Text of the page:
INTRODUCTION: Knowledge of the clinical features of cluster headache is mainly based on retrospective and cross-sectional studies. Here, we present a case of a chronic cluster headache patient who prospectively recorded timing and clinical features of all attacks for 6 years, aiming to describe the clinical spectrum and timing of cluster headache symptoms experienced and to identify daily and/or seasonal rhythmicity.
METHODS: Registration of attack timing, duration, associated symptoms and severity was done prospectively on a smartphone application. Pain severity was recorded on a 0-10 scale. Attacks were divided into mild, moderate, severe, and very severe. We analysed diurnal rhythmicity by multimodal Gaussian analysis and spectral analysis.
RESULTS: In total, 4600 attacks were registered (mean duration 39.3 (SD 18.5) min. Mean severity 3.6 (SD 1.28)). Mild attacks accounted for 14.2%, moderate 65.7%, severe 16.9% and very severe 3.2% of all attacks. Nocturnal attacks were more severe than daytime attacks. The number of autonomic symptoms and duration of attacks increased with pain severity. Peak chronorisk (risk of attacks occurring according to hour of day) was at 12.48 in the registration period. Over time, circadian rhythmicity and attack frequency varied.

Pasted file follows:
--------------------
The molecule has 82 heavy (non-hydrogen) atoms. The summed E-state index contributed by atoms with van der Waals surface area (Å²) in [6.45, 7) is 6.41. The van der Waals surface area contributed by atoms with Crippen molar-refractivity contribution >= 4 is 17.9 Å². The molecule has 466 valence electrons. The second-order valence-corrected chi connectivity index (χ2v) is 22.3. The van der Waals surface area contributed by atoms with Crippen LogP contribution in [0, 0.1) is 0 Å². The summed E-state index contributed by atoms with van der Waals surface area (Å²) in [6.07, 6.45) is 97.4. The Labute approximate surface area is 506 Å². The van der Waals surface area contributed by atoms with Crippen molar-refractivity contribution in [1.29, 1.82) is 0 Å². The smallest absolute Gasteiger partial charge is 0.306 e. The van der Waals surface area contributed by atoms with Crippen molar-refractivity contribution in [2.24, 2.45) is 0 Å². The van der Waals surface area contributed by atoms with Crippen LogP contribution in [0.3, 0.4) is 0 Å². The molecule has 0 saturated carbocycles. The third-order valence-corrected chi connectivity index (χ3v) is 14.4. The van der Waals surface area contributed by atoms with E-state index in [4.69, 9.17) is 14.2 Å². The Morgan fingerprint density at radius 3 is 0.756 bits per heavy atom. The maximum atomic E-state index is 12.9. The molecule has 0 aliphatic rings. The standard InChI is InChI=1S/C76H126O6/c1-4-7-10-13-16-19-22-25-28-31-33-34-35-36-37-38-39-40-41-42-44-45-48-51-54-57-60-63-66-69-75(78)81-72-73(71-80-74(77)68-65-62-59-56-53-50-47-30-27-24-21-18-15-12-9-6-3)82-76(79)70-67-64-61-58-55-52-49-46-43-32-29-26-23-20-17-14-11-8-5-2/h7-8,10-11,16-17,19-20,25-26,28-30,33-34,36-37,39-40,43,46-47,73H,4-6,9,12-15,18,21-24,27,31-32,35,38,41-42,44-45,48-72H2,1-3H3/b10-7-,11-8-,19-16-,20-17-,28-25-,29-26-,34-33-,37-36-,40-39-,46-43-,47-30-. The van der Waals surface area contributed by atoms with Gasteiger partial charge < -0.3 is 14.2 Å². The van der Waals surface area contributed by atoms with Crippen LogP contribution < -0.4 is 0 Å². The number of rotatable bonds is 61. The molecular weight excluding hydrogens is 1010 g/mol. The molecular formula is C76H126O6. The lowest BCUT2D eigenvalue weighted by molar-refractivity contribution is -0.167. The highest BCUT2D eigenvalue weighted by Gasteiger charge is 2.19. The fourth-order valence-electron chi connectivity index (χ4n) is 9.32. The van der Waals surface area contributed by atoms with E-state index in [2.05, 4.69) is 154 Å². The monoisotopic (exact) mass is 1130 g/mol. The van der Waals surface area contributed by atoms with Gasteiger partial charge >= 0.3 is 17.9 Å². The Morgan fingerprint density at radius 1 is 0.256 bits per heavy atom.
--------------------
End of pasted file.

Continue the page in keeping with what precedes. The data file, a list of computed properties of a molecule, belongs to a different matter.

CONCLUSION: Clinical characteristics of cluster headache attacks can vary greatly within the individual patient. Clinicians attempting to personalise the administration of preventive treatment should pay notice to the variation over time in diurnal rhythmicity. The recorded self-limiting mild attacks that do not fulfill the ICHD-3 criteria for a cluster headache attack warrant further investigation, as they could hold important information about disease activity.
|Tidsskrift||Cephalalgia : an international journal of headache|
|Status||Udgivet - 1 aug. 2019|